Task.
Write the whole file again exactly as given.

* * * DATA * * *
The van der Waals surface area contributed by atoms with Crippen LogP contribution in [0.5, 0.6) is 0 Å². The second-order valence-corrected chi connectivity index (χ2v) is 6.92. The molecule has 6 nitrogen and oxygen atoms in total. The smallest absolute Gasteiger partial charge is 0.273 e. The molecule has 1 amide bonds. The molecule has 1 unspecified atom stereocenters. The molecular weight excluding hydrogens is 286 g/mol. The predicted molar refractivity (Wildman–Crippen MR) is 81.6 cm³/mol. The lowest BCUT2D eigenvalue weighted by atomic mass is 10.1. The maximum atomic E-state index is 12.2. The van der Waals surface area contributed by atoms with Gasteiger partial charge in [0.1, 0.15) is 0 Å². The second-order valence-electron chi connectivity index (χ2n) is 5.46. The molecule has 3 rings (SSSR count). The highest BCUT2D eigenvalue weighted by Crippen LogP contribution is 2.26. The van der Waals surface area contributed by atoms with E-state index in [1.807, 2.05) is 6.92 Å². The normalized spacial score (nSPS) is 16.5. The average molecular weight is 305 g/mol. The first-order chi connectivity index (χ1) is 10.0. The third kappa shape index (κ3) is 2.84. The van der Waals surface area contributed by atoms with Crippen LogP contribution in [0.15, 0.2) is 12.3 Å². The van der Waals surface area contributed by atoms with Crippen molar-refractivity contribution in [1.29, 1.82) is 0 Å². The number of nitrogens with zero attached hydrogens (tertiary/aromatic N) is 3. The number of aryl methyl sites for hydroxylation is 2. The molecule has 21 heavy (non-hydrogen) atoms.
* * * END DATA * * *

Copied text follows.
The van der Waals surface area contributed by atoms with Crippen LogP contribution in [0.5, 0.6) is 0 Å². The second-order valence-corrected chi connectivity index (χ2v) is 6.92. The molecule has 6 nitrogen and oxygen atoms in total. The smallest absolute Gasteiger partial charge is 0.273 e. The molecule has 1 amide bonds. The molecule has 1 unspecified atom stereocenters. The molecular weight excluding hydrogens is 286 g/mol. The predicted molar refractivity (Wildman–Crippen MR) is 81.6 cm³/mol. The lowest BCUT2D eigenvalue weighted by atomic mass is 10.1. The maximum atomic E-state index is 12.2. The van der Waals surface area contributed by atoms with Gasteiger partial charge in [0.1, 0.15) is 0 Å². The second-order valence-electron chi connectivity index (χ2n) is 5.46. The molecule has 3 rings (SSSR count). The highest BCUT2D eigenvalue weighted by Crippen LogP contribution is 2.26. The van der Waals surface area contributed by atoms with E-state index in [1.807, 2.05) is 6.92 Å². The normalized spacial score (nSPS) is 16.5. The average molecular weight is 305 g/mol. The first-order chi connectivity index (χ1) is 10.0. The third kappa shape index (κ3) is 2.84. The van der Waals surface area contributed by atoms with Crippen LogP contribution in [0.15, 0.2) is 12.3 Å². The van der Waals surface area contributed by atoms with Crippen molar-refractivity contribution in [1.29, 1.82) is 0 Å². The number of nitrogens with zero attached hydrogens (tertiary/aromatic N) is 3. The number of aryl methyl sites for hydroxylation is 2. The molecule has 21 heavy (non-hydrogen) atoms.